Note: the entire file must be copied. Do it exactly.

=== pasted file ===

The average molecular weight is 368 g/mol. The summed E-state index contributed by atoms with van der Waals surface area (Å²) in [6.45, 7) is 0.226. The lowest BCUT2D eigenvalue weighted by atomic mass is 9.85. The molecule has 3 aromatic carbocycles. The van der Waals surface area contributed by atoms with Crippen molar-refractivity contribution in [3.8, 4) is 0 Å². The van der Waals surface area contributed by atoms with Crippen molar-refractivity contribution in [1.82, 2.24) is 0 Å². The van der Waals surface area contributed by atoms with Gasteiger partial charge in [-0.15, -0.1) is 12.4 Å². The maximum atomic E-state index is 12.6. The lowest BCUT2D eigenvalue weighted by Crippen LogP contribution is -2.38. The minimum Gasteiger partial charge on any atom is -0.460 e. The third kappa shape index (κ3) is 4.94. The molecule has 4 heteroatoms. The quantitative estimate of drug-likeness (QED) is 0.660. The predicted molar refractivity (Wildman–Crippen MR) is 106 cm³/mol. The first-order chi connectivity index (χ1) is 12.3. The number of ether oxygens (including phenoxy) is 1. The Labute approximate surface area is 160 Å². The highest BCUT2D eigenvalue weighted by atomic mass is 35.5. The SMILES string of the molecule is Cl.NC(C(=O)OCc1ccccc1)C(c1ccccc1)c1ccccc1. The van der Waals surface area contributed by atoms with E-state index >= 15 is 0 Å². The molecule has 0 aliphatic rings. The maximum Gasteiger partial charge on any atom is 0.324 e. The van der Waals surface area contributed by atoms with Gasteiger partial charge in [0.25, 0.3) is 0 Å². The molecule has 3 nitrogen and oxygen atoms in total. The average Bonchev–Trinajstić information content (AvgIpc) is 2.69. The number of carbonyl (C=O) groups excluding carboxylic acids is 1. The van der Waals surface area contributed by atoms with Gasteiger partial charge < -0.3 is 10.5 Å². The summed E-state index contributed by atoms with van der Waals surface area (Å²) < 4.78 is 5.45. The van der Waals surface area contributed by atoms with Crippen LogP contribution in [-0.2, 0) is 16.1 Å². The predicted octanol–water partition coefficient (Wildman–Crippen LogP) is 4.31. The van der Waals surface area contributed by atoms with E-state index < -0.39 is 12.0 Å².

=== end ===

The average molecular weight is 368 g/mol. The summed E-state index contributed by atoms with van der Waals surface area (Å²) in [6.45, 7) is 0.226. The lowest BCUT2D eigenvalue weighted by atomic mass is 9.85. The molecule has 3 aromatic carbocycles. The van der Waals surface area contributed by atoms with Crippen molar-refractivity contribution in [3.8, 4) is 0 Å². The van der Waals surface area contributed by atoms with Crippen molar-refractivity contribution in [1.82, 2.24) is 0 Å². The van der Waals surface area contributed by atoms with Gasteiger partial charge in [-0.15, -0.1) is 12.4 Å². The maximum atomic E-state index is 12.6. The lowest BCUT2D eigenvalue weighted by Crippen LogP contribution is -2.38. The minimum Gasteiger partial charge on any atom is -0.460 e. The third kappa shape index (κ3) is 4.94. The molecule has 4 heteroatoms. The quantitative estimate of drug-likeness (QED) is 0.660. The predicted molar refractivity (Wildman–Crippen MR) is 106 cm³/mol. The first-order chi connectivity index (χ1) is 12.3. The number of ether oxygens (including phenoxy) is 1. The Labute approximate surface area is 160 Å². The highest BCUT2D eigenvalue weighted by atomic mass is 35.5. The SMILES string of the molecule is Cl.NC(C(=O)OCc1ccccc1)C(c1ccccc1)c1ccccc1. The van der Waals surface area contributed by atoms with E-state index >= 15 is 0 Å². The molecule has 0 aliphatic rings. The maximum Gasteiger partial charge on any atom is 0.324 e. The van der Waals surface area contributed by atoms with Gasteiger partial charge in [0.25, 0.3) is 0 Å². The molecule has 3 nitrogen and oxygen atoms in total. The average Bonchev–Trinajstić information content (AvgIpc) is 2.69. The number of carbonyl (C=O) groups excluding carboxylic acids is 1. The van der Waals surface area contributed by atoms with Gasteiger partial charge < -0.3 is 10.5 Å². The summed E-state index contributed by atoms with van der Waals surface area (Å²) < 4.78 is 5.45. The van der Waals surface area contributed by atoms with Crippen LogP contribution in [-0.2, 0) is 16.1 Å². The predicted octanol–water partition coefficient (Wildman–Crippen LogP) is 4.31. The van der Waals surface area contributed by atoms with E-state index < -0.39 is 12.0 Å².